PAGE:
Blog

March 8, 2017
1920s - 150 Years of Remarkable Nova Scotians

1920s

Community First

Father Jimmy Tompkins, 1870 - 1953, and Father Moses Coady, 1882 - 1959

March 7, 2017

1910s

A Cause Won At Last

Edith Jessie Archibald, 1854 - 1936

Like a number of other socially prominent women of her era, Edith Jessie Archibald felt responsible for leading and assisting those less fortunate.

March 3, 2017
150 Years of Remarkable Nova Scotians - 1900

1900s

Free Spirits in the Fine Arts

The Prat Sisters: Annie, Minnie and May

March 2, 2017
150 Years of Remarkable Nova Scotians - 1890

1890s

Touching Hearts Around the Globe

Margaret Marshall Saunders, 1861 - 1947

March 1, 2017
150 Years of Remarkable Nova Scotians - 1880

1880s

Anna & the Arts, Education and Rights

Anna Leonowens, 1831 - 1915

Wikimedia Commons – Portrait of Anna H. Leonowens

One does not have to be born in Nova Scotia to make a difference here. Anna Leonowens is one of many to demonstrate that.

February 28, 2017
150 Years of Remarkable Nova Scotians- 1870s

1870s

Thinking Big

William Dawson Lawrence, 1817 – 1886

February 27, 2017
150 Years of Remarkable Nova Scotians - 1860

We are committed to telling Nova Scotia’s stories to the world. Last year our team worked with a provincial advisory committee and a local researcher to develop a list of Nova Scotians to be part of a special exhibit. These are the people whose stories opened our minds, and we hope they will open your mind too.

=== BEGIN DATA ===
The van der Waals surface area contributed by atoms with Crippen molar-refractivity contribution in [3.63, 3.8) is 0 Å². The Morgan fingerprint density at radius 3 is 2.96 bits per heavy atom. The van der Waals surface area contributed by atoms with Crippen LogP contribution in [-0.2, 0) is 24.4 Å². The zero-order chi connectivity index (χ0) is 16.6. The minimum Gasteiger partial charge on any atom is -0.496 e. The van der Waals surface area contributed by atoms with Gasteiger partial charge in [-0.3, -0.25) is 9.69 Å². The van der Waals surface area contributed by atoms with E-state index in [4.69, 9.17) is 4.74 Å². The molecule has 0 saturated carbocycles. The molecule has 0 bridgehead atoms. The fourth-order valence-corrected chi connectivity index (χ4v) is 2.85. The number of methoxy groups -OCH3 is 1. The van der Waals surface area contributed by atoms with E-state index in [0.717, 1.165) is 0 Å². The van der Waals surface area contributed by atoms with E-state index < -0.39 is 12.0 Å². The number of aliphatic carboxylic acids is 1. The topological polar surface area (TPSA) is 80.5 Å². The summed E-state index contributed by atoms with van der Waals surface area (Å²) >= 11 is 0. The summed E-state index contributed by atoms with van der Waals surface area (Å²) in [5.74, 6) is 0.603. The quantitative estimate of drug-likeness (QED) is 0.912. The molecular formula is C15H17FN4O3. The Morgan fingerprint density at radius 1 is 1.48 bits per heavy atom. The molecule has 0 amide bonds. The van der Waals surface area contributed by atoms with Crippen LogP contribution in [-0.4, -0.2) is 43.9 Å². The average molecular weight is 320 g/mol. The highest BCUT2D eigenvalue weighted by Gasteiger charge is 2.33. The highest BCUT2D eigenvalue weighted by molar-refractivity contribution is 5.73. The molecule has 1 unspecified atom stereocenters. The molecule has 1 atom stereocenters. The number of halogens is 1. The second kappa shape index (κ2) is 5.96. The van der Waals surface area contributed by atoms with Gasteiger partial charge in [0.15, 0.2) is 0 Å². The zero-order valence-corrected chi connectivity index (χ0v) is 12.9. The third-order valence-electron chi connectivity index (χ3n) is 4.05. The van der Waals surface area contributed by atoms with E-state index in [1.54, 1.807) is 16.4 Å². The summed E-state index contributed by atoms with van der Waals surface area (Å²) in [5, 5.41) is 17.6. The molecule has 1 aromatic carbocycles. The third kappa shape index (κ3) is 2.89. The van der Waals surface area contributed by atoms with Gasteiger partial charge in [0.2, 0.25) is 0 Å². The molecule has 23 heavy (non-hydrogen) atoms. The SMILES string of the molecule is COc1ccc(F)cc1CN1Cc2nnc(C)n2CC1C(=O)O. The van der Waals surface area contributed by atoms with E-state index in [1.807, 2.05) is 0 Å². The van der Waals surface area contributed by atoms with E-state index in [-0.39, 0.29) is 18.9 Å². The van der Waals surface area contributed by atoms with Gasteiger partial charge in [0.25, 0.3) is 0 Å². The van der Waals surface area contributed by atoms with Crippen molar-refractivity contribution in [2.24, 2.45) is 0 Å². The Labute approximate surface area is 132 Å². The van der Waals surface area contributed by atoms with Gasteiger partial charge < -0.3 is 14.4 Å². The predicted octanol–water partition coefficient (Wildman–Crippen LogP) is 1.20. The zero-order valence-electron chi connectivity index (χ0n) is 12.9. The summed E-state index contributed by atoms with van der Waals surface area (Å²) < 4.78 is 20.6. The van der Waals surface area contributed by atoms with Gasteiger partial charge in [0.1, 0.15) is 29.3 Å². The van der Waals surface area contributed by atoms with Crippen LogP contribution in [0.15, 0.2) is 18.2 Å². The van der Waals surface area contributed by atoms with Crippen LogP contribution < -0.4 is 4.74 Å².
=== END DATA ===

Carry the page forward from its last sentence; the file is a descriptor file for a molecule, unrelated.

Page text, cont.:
February 2, 2017

By Marian Munro

Valentine flowers

Red roses have been the quintessential symbol of love and therefore Valentine’s Day. Associated with romance, beauty and perfection they are also expensive.  More recently, blooms such as the Gerbera Daisy are given in February. Their bright colours denote a cheerful beauty, innocence and purity.

November 17, 2016
Snow White and the Seven Dwarfs at Mills Brothers

By Martin Hubley

Snow White and the Seven Dwarfs at Mills Brothers 

October 20, 2016
Norway Maple leaves with typical "tar spot"

 By Marian Munro

Dozens of folks over the years have asked about the black spots on the maple trees around the city of Halifax-Dartmouth. These sooty black marks are rarely seen on only one tree. Usually all maples nearby will enjoy these additional adornment. Their presence indicates an infection by a fungus in the genus Rhytisma. Healthy trees can withstand these attacks, although heavy infestations can cause the tree to lose leaves early.

October 18, 2016
Mushroom

Hello everyone,

Here's some of the latest events from across the Nova Scotia Museum.

Pages

Subscribe to Shelf Life